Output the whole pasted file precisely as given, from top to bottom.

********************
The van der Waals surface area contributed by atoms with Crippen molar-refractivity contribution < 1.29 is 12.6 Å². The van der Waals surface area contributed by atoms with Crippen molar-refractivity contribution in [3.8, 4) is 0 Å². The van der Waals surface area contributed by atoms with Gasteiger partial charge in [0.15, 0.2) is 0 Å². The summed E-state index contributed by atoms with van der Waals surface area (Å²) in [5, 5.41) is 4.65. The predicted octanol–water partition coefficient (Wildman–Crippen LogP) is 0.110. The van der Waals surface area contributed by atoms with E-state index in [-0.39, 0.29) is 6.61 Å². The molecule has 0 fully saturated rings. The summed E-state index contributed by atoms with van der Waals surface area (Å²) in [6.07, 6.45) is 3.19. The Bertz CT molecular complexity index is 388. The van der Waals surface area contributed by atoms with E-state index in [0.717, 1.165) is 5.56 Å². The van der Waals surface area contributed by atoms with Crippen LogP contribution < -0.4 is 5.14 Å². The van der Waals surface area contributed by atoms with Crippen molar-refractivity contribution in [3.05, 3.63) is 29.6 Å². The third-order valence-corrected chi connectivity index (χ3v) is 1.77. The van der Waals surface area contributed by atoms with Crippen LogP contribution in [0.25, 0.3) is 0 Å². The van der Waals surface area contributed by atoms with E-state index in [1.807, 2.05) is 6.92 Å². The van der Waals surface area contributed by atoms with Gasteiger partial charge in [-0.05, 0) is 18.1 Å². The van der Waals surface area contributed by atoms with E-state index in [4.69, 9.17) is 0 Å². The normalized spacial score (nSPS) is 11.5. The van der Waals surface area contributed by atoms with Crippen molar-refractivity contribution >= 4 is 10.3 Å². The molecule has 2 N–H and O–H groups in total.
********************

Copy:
The van der Waals surface area contributed by atoms with Crippen molar-refractivity contribution < 1.29 is 12.6 Å². The van der Waals surface area contributed by atoms with Crippen molar-refractivity contribution in [3.8, 4) is 0 Å². The van der Waals surface area contributed by atoms with Gasteiger partial charge in [0.15, 0.2) is 0 Å². The summed E-state index contributed by atoms with van der Waals surface area (Å²) in [5, 5.41) is 4.65. The predicted octanol–water partition coefficient (Wildman–Crippen LogP) is 0.110. The van der Waals surface area contributed by atoms with E-state index in [-0.39, 0.29) is 6.61 Å². The molecule has 0 fully saturated rings. The summed E-state index contributed by atoms with van der Waals surface area (Å²) in [6.07, 6.45) is 3.19. The Bertz CT molecular complexity index is 388. The van der Waals surface area contributed by atoms with E-state index in [0.717, 1.165) is 5.56 Å². The van der Waals surface area contributed by atoms with Crippen LogP contribution < -0.4 is 5.14 Å². The van der Waals surface area contributed by atoms with Crippen molar-refractivity contribution in [3.05, 3.63) is 29.6 Å². The third-order valence-corrected chi connectivity index (χ3v) is 1.77. The van der Waals surface area contributed by atoms with Crippen LogP contribution in [0.25, 0.3) is 0 Å². The van der Waals surface area contributed by atoms with E-state index in [1.807, 2.05) is 6.92 Å². The van der Waals surface area contributed by atoms with Gasteiger partial charge in [-0.05, 0) is 18.1 Å². The van der Waals surface area contributed by atoms with E-state index in [4.69, 9.17) is 0 Å². The normalized spacial score (nSPS) is 11.5. The van der Waals surface area contributed by atoms with Crippen molar-refractivity contribution >= 4 is 10.3 Å². The molecule has 2 N–H and O–H groups in total.